Our laboratories are well equipped to support us in carrying out our strategic mandate to accomplish our vision. There are four leading laboratories: food processing laboratory, food analysis laboratory, mycotoxin laboratory, and food fermentation laboratory. Our technical staff are also well-resourced to bring international best practices to support teaching, research and learning. To maintain a high-quality standard, some technical staff undergo periodic international training to impact their output positively. A certificate programme is set to begin to sustain technical staff's capacity for maintaining theory and practice. Our laboratories also train students that seek internship from home and abroad.

Our graduates continue to work in the food and beverage industries in various capacities as well as entrepreneurs or working for local and international food companies or pursuing further studies. The Department is a hub of modern food innovations with required facilities. We have developed various new food products from our local food materials and offer training in how to make virtually any food product.

Staff Strength

Academic Staff
Technical Staff
Technical Staff









Currently, our faculty stands at fifteen (13). There are four professors, five senior lecturers and four lecturers. Besides, there are also visiting professors. There are also five technical staff that oversee the activities in our laboratories and one Senior Administrative Assistant. Our Department has a wide range of research activities, including teaching and learning, to equip the developmental agenda, particularly in the food value chain.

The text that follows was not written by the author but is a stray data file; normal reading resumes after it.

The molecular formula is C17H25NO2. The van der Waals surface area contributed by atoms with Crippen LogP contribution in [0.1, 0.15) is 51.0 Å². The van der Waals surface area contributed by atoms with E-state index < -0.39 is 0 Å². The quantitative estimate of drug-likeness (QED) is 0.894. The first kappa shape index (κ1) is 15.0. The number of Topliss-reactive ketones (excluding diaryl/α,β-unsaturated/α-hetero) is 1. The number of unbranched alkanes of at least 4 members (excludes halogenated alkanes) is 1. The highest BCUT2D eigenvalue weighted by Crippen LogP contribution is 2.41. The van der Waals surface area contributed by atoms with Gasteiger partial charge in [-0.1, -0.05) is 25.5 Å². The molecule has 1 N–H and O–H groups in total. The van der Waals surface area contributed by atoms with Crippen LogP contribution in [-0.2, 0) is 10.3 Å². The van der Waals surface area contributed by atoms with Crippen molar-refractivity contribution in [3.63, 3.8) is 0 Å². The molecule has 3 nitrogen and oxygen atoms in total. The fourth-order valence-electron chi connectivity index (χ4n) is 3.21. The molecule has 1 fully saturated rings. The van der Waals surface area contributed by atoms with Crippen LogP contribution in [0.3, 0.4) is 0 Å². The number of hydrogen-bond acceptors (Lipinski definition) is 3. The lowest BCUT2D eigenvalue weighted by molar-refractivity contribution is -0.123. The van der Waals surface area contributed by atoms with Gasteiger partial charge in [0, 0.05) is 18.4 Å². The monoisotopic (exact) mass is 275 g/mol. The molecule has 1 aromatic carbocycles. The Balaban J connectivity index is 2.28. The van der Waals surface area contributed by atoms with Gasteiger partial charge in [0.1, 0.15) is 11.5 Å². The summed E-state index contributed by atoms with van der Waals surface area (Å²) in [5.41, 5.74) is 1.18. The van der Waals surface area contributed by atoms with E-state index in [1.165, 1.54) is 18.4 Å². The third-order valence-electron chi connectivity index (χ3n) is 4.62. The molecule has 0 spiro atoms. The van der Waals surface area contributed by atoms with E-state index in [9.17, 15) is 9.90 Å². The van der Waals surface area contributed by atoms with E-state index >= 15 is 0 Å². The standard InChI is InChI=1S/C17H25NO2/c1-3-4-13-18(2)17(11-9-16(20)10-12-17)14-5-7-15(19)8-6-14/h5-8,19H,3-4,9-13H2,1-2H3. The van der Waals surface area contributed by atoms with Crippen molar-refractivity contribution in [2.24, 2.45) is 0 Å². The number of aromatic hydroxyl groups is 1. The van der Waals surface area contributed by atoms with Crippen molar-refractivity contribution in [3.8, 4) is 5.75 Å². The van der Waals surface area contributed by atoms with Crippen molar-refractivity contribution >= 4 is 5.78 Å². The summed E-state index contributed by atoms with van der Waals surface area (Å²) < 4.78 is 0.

Graduate research and teaching assistants from the Ghana National Service Scheme are recruited yearly to sustain laboratory staff strength.

The Department has strong, experienced and admirable team players who are very interesting/enthusiastic for active teaching, learning and research activities. Our doors are open for collaboration in various food-related areas.

Other Programmes

The Department also runs a couple of certificate courses. These include short courses such as; Food Hygiene, Extrusion Processing, Drying of Food Ingredients, Gari Processing Technologies, Sweetpotato Processing and Training, Artisanal Chocolate Making, HACCP, and Food Safety.  We consider running non-degree, transcript offering courses for those who require any such training at any level in the Department.

Income generation

Our income generation activities have been excellent with in-flows from the mycotoxin laboratory, food analysis laboratory and the food production unit. Currently, we receive services for the analysis of products for certification. Specific services offered include; nutrient analysis, mycotoxins analyses, food quality assessment (e.g., proximate analysis), food plant design, food product development training, food fraud conferences, seminars and workshops, short certificate courses, chocolate drinks and fruit juices and other tailor-made training programmes. The Department also runs smart snacks to support students' needs, especially when they are in session.

Our Department will intensify dried food ingredients production (egg powder, pepper, okra, fruits, nuts, and powders of fufu, corn dough and cassava) in the coming years. We shall thus bring to optimum capacity our newly built food processing laboratory. Other products year marked for production include sweet potato-based biscuits and other cereal and cocoa-based drinks. Our goal is to hold a sizeable market share on Campus with these high-value products. Our newly refurbished food fermentation laboratory will lead the way by developing pure multi starter cultures for high quality flavoured fermented products such as cocoa beans, yoghurt, corn dough, fermented fruit drinks, and coffee beans.

Research focus/areas

The Department's faculty is organized into four main research groups;  food chemistry, food microbiology, food processing, and food engineering. The food chemistry group will soon expand to include food safety when the PhD Food Safety programme starts.

Food chemistry and safety group